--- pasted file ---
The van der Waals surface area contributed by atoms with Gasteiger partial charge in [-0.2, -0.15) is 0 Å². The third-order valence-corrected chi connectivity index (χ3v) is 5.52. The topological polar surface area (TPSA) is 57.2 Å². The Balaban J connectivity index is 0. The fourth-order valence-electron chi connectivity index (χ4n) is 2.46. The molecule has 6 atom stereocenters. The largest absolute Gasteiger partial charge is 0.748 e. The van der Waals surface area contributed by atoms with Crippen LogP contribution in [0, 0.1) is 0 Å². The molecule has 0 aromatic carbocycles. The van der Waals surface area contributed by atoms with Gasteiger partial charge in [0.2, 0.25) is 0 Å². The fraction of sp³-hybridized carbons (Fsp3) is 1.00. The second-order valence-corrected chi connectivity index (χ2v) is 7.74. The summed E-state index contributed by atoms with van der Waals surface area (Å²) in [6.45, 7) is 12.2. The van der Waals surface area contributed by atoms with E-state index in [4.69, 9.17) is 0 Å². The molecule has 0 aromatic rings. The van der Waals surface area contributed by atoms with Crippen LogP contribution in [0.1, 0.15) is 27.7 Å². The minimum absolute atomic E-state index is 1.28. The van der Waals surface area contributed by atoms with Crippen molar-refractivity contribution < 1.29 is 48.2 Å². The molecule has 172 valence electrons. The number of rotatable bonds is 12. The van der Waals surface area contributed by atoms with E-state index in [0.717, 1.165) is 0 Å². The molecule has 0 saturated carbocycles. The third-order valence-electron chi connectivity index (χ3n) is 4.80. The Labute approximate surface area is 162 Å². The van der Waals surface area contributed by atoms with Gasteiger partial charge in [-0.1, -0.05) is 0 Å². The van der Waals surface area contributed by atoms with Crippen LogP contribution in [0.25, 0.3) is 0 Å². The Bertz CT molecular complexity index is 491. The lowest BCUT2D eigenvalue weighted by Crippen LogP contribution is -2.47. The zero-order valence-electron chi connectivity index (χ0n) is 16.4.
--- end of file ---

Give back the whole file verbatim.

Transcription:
The van der Waals surface area contributed by atoms with Gasteiger partial charge in [-0.2, -0.15) is 0 Å². The third-order valence-corrected chi connectivity index (χ3v) is 5.52. The topological polar surface area (TPSA) is 57.2 Å². The Balaban J connectivity index is 0. The fourth-order valence-electron chi connectivity index (χ4n) is 2.46. The molecule has 6 atom stereocenters. The largest absolute Gasteiger partial charge is 0.748 e. The van der Waals surface area contributed by atoms with Crippen LogP contribution in [0, 0.1) is 0 Å². The molecule has 0 aromatic carbocycles. The van der Waals surface area contributed by atoms with Gasteiger partial charge in [0.2, 0.25) is 0 Å². The fraction of sp³-hybridized carbons (Fsp3) is 1.00. The second-order valence-corrected chi connectivity index (χ2v) is 7.74. The summed E-state index contributed by atoms with van der Waals surface area (Å²) in [6.45, 7) is 12.2. The van der Waals surface area contributed by atoms with E-state index in [4.69, 9.17) is 0 Å². The molecule has 0 aromatic rings. The van der Waals surface area contributed by atoms with Crippen LogP contribution in [0.1, 0.15) is 27.7 Å². The minimum absolute atomic E-state index is 1.28. The van der Waals surface area contributed by atoms with Crippen molar-refractivity contribution < 1.29 is 48.2 Å². The molecule has 172 valence electrons. The number of rotatable bonds is 12. The van der Waals surface area contributed by atoms with E-state index in [0.717, 1.165) is 0 Å². The molecule has 0 saturated carbocycles. The third-order valence-electron chi connectivity index (χ3n) is 4.80. The Labute approximate surface area is 162 Å². The van der Waals surface area contributed by atoms with Gasteiger partial charge in [-0.1, -0.05) is 0 Å². The van der Waals surface area contributed by atoms with Crippen LogP contribution in [0.25, 0.3) is 0 Å². The Bertz CT molecular complexity index is 491. The lowest BCUT2D eigenvalue weighted by Crippen LogP contribution is -2.47. The zero-order valence-electron chi connectivity index (χ0n) is 16.4.